The Carleton College men’s Ultimate team has been a fixture at the Division-I national tournament for decades but never has it entered the tournament under the conditions it did this past weekend.
When the team, commonly referred to as CUT, lost three of its members Feb. 28 in an auto collision it brought a close-knit group closer as it collectively grieved the loss of James Adams, Paxton Harvieux and Michael Goodgame.
Ultimate brought them together initially and helped heal the team.
“As soon as that happened our focus was on taking care of ourselves and each other,” team member Alex Trautman said. “We really stopped focusing on playing Frisbee, we started focusing on having fun with it.”
Adams, Harvieux, Goodgame, along with teammate Conor Eckert and friend of the players William Sparks, were on their way to the airport to catch a flight for a tournament at Stanford University in California that weekend. Sparks and Eckert were injured in the crash.
“We decided to keep pushing ourselves and each other,” Trautman said. “That’s what brought us all together. It was about a week before we practiced together again. Everything we were doing during the day after it happened it was tremendously emotionally exhausting.”
The team met frequently in the aftermath and openly discussed its grief as it tried to cope with the loss. The game helped ease the transition because it brought joy.
“We realized afterwards what we love to do is go out and play Frisbee,” Trautman said. “We know that when we’re having fun we’re playing our best. It’s a great coincidence that that leads to success on the field.”
Success didn’t come initially. CUT went 0-5 in its first tournament after the deaths of its three teammates, but there were encouraging signs. CUT lost 14-12 to Michigan in its first game and had a chance to go up 13-12 in the game. Michigan went on to win the tournament.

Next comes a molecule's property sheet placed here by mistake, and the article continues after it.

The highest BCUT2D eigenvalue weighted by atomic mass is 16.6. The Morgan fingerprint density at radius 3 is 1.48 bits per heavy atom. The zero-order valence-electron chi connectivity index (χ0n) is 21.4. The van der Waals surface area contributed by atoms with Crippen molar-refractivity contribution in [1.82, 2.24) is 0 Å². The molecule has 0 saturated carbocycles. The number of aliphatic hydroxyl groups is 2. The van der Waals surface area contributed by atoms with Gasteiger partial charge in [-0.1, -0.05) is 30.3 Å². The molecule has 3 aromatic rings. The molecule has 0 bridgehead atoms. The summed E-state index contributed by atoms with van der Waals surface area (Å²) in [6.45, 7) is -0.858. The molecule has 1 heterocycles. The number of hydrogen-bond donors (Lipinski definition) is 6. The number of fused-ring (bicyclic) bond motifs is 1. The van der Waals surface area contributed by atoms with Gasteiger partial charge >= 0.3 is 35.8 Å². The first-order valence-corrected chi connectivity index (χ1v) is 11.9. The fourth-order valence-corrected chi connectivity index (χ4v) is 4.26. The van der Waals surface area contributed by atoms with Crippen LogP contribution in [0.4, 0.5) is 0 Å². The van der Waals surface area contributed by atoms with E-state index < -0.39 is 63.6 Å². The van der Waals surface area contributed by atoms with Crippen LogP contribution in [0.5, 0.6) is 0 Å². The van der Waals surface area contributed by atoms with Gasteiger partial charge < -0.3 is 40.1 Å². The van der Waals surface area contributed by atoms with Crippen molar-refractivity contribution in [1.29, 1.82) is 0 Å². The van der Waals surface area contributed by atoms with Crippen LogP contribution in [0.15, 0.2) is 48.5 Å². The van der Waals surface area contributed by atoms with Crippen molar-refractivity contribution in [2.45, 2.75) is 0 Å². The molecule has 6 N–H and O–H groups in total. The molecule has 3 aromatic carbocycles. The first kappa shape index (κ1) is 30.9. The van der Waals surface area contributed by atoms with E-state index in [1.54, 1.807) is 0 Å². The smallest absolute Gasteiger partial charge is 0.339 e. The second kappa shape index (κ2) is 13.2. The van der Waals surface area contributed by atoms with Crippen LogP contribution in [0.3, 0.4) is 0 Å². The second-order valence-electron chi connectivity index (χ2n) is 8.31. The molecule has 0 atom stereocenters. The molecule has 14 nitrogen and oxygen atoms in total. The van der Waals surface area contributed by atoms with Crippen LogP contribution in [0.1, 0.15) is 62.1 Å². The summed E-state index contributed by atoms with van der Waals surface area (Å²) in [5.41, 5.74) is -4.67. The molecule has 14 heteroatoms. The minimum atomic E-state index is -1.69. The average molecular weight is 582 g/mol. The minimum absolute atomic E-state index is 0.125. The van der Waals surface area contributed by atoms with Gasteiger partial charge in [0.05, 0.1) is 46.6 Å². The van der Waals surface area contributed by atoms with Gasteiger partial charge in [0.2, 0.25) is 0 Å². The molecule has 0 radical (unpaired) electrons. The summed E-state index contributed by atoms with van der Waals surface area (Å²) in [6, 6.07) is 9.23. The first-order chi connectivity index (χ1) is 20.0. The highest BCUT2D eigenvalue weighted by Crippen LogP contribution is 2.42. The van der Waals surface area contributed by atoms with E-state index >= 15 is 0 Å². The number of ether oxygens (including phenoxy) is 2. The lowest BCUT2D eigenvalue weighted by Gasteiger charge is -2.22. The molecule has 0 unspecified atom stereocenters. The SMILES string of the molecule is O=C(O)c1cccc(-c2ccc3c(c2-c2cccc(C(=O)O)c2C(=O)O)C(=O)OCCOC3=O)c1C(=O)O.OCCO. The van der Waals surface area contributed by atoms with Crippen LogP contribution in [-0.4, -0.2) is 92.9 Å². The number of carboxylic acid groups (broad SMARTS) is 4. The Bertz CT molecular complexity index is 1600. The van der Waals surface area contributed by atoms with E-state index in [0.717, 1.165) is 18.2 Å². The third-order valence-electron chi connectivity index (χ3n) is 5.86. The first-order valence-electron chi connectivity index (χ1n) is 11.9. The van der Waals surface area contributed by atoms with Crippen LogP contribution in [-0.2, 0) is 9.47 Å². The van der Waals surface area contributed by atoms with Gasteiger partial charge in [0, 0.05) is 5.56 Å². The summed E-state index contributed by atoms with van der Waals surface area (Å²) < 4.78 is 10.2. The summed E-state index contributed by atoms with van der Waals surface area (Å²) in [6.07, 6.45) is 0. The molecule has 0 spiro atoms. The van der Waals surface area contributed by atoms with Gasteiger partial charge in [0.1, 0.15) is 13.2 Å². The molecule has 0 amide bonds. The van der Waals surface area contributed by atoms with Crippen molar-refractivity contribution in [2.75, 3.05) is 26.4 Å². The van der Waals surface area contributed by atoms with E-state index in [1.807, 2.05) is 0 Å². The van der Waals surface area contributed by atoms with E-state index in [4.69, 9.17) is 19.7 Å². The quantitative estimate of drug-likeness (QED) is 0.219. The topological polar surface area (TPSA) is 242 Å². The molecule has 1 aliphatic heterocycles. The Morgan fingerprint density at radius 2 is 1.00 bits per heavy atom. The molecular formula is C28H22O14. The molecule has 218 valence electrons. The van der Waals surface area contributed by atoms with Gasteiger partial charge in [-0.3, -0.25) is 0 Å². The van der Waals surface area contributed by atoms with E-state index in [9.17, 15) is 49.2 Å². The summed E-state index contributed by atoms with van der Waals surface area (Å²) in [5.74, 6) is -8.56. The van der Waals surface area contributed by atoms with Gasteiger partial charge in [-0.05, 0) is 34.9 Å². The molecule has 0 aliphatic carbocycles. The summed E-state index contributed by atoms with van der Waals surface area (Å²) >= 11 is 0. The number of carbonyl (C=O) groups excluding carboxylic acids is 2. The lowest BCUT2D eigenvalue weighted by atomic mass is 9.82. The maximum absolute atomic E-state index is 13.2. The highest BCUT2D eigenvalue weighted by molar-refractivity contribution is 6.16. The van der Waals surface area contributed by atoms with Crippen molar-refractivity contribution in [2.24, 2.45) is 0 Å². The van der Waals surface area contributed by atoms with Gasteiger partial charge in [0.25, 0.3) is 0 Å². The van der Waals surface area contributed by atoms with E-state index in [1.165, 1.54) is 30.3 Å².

“All that time previous was kind of spent surviving, really,” CUT coach Phil Bowen said. “It was new territory for everyone. Playing Ultimate was no longer the first priority on anyone’s mind. Getting back to that tournament, there was never a doubt that we would continue playing, there was discussion, but it was a very short discussion on how we would continue.”
The team’s chances of qualifying for the national championship appeared tenuous as it entered the regional tournament. CUT has reached the national tournament every year since 1990, except 2006. CUT won national championships in 2001, 2009 and 2011. The team reached the semifinals from 2008-13 and finished third last season. Its success has established the team as a nationally-recognized program in spite of being one of the smallest schools at nationals.
But after a season of tragedy, CUT entered the regional tournament as the fifth-ranked team and came in with some momentum after going 4-1 at the conference championships. Only the top two teams qualified for nationals out of the region and CUT needed to beat opponents it hadn’t earlier in the season. The team needed to defeat the University of Minnesota twice to qualify for nationals and had previously lost to Minnesota in the conference championships. CUT lost in the finals against the University of Wisconsin, but needed to beat Minnesota again to secure a spot in nationals.
“There were probably plenty of people who didn’t expect us to be at nationals,” Bowen said.
CUT entered the national tournament ranked 16th out of 20 teams, but its reputation as a powerhouse and a team that peaks at nationals became evident in pool play. CUT went 3-1 in pool play and defeated two opponents ranked in the top 10.
Carleton defeated fifth-ranked North Carolina-Wilmington 15-13 in the opening game Friday in Mason, Ohio. Natan Lee-Engel scored four times and added an assist. Jesse Bolton scored twice, along with Sef Van Kan and Eli Miller. Galen Ryan and Nick Petru had three assists each.
Carleton went on to knock off ninth-ranked Florida in the second game of the day behind Tyler Mahony three goals. Mahony had two assists while Van Kan scored twice and had an assist. Lee-Engel scored twice and assisted on another goal. Ben Caffrey had four assists as well.
Carleton defeated 20th-ranked Rutgers 15-14 behind four goals from Lee-Engel. Alex Trautman, Kenneth Justin Lim and Simon Johansen each had two goals apiece.